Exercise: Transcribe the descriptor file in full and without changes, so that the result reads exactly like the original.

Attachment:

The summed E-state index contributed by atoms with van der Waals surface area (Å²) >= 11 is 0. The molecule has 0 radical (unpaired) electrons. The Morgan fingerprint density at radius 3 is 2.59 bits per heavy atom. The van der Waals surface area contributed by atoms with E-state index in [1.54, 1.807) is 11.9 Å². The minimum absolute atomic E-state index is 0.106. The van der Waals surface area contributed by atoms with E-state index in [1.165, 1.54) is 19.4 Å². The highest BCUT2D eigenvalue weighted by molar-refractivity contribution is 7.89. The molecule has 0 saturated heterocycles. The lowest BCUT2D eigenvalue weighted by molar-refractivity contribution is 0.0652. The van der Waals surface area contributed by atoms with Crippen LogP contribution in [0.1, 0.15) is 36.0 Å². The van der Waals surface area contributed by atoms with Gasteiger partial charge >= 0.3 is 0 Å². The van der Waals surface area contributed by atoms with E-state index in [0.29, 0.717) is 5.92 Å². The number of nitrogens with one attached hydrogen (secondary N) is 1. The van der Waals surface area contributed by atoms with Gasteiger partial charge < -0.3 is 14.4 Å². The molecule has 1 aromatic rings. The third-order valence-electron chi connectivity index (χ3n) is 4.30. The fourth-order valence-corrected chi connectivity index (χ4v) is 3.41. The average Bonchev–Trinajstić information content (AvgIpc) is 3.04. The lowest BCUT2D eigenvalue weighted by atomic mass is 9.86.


The summed E-state index contributed by atoms with van der Waals surface area (Å²) >= 11 is 0. The molecule has 0 radical (unpaired) electrons. The Morgan fingerprint density at radius 3 is 2.59 bits per heavy atom. The van der Waals surface area contributed by atoms with E-state index in [1.54, 1.807) is 11.9 Å². The minimum absolute atomic E-state index is 0.106. The van der Waals surface area contributed by atoms with E-state index in [1.165, 1.54) is 19.4 Å². The highest BCUT2D eigenvalue weighted by molar-refractivity contribution is 7.89. The molecule has 0 saturated heterocycles. The lowest BCUT2D eigenvalue weighted by molar-refractivity contribution is 0.0652. The van der Waals surface area contributed by atoms with Crippen LogP contribution in [0.1, 0.15) is 36.0 Å². The van der Waals surface area contributed by atoms with Gasteiger partial charge >= 0.3 is 0 Å². The van der Waals surface area contributed by atoms with E-state index in [0.29, 0.717) is 5.92 Å². The number of nitrogens with one attached hydrogen (secondary N) is 1. The van der Waals surface area contributed by atoms with Gasteiger partial charge < -0.3 is 14.4 Å². The molecule has 1 aromatic rings. The third-order valence-electron chi connectivity index (χ3n) is 4.30. The fourth-order valence-corrected chi connectivity index (χ4v) is 3.41. The average Bonchev–Trinajstić information content (AvgIpc) is 3.04. The lowest BCUT2D eigenvalue weighted by atomic mass is 9.86.